My first course in an earth science subject was Introductory Geology, taken during my freshman year at Carleton College. Carleton is a small liberal arts school in Minnesota, but one of the things that attracted me was their strength and reputation in science. So it surprised me a little when I discovered that all Carleton graduates receive a Bachelor of Arts degree; the Bachelor of Science wasn’t offered, even for the science majors. As I eventually discovered, I shouldn’t have been surprised.
A National Science Foundation report (Burrelli, Rapoport, and Lehming, 2008) looked at where people who eventually earned doctoral degrees in science and engineering (S&E) had earned their bachelors degrees. Most doctoral awardees began their college educations at large state universities. This isn’t unexpected, given the gigantic enrollment of these schools; places like University of Florida or Ohio State have over 30,000 undergraduate students.
What many people may not realize is that state universities don’t actually produce many S&E doctoral students as a percentage of their total enrollment. On a per capita basis, private liberal arts schools produce far more students who go on to earn S&E doctorates. In the study, of the top 50 per capita schools, 47 were private schools and 28 were liberal arts schools. My alma mater, Carleton, was sixth on the per capita list with 11.7% of its students eventually receiving S&E doctorates. (Incidentally, the two schools I turned down to go to Carleton were also in the top 50; Case Western Reserve at number 23, and William and Mary at number 45).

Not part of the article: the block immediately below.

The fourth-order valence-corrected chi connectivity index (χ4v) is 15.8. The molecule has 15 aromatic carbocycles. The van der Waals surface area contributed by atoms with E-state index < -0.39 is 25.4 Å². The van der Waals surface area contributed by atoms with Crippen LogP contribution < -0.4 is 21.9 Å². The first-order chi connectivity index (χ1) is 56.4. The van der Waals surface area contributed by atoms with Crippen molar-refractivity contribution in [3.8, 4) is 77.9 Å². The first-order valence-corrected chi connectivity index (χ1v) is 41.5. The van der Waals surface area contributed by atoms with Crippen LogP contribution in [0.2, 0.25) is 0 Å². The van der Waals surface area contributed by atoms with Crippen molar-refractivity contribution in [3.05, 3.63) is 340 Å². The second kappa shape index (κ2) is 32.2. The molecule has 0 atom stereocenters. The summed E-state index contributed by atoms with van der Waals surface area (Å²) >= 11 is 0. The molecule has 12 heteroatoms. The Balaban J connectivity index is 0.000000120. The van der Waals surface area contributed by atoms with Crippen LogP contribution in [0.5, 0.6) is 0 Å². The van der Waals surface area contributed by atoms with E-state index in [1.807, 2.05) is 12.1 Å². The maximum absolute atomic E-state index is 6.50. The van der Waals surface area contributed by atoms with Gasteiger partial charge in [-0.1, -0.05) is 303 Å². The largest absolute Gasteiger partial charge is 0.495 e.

I don’t actually find these results very surprising, as five of the eight geology professors who taught me at Carleton had degrees from liberal arts colleges, four of them from Carleton. This pattern is reflected in the undergraduate students who have worked with me on various projects or excavations at the museum. Eight different schools have sent students to work with me here, but the only one with more than 10,000 students enrolled is Virginia Tech (number 21 on the total S&E doctorate list), which is close to the museum and where I’m on the adjunct faculty. Of the other seven schools, four are liberal arts colleges, and three are in the per capita top 50 (Earlham, William and Mary, and Brandeis).
While I admit that I’m a little stoked that Carleton was sixth on the per capita list, I actually have a more practical interest in this issue. I’m frequently asked by middle and high school students (or their parents) where they should go to college to become a paleontologist or geologist. The stock answer is that, since practically no schools offer undergraduate paleontology programs, find a school that’s good in geology or biology. But what schools are good in these areas? This study shows that having a world-class science research program does not automatically make a school a good choice for an undergraduate student.
Why do liberal arts schools seem to do so well at producing S&E doctorates? Of course, one thing that could be significant is that students with a high aptitude in science may seek out those schools, rather than the schools themselves doing something differently. But there are some characteristics of the schools that may make them particularly well suited to producing S&E doctorates.
Small liberal arts schools tend to have famously low student-teacher ratios, often 10:1 or better. It’s rare at these schools to have classes with 50 students, and 100-student classes are practically unheard of. During my time at Carleton I took two classes that had approximately 30 students (Introductory Chemistry and Introductory Sociology), and only a handful of classes that had more than 15 students. Since graduating I have taught classes with as many as 80 students and as few as four; it’s a lot easier to teach effectively when you only have four students!